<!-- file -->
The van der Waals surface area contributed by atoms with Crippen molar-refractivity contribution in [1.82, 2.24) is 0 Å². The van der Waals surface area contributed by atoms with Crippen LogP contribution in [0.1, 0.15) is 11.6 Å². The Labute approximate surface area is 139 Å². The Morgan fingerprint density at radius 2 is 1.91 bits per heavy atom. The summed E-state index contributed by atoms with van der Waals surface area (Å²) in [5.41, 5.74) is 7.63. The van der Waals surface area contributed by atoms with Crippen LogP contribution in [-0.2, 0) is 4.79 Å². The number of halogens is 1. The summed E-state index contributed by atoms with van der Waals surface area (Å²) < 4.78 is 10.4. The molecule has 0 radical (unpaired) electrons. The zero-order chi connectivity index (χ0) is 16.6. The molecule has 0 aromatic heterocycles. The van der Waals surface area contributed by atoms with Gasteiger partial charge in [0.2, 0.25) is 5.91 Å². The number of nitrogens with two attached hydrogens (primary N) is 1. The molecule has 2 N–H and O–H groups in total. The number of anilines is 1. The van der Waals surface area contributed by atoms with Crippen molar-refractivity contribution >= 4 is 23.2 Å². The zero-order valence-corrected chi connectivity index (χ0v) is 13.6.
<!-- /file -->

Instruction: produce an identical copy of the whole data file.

The van der Waals surface area contributed by atoms with Crippen molar-refractivity contribution in [1.82, 2.24) is 0 Å². The van der Waals surface area contributed by atoms with Crippen LogP contribution in [0.1, 0.15) is 11.6 Å². The Labute approximate surface area is 139 Å². The Morgan fingerprint density at radius 2 is 1.91 bits per heavy atom. The summed E-state index contributed by atoms with van der Waals surface area (Å²) in [5.41, 5.74) is 7.63. The van der Waals surface area contributed by atoms with Crippen LogP contribution in [-0.2, 0) is 4.79 Å². The number of halogens is 1. The summed E-state index contributed by atoms with van der Waals surface area (Å²) < 4.78 is 10.4. The molecule has 0 radical (unpaired) electrons. The zero-order chi connectivity index (χ0) is 16.6. The molecule has 0 aromatic heterocycles. The van der Waals surface area contributed by atoms with Gasteiger partial charge in [0.2, 0.25) is 5.91 Å². The number of nitrogens with two attached hydrogens (primary N) is 1. The molecule has 2 N–H and O–H groups in total. The number of anilines is 1. The van der Waals surface area contributed by atoms with Crippen molar-refractivity contribution >= 4 is 23.2 Å². The zero-order valence-corrected chi connectivity index (χ0v) is 13.6.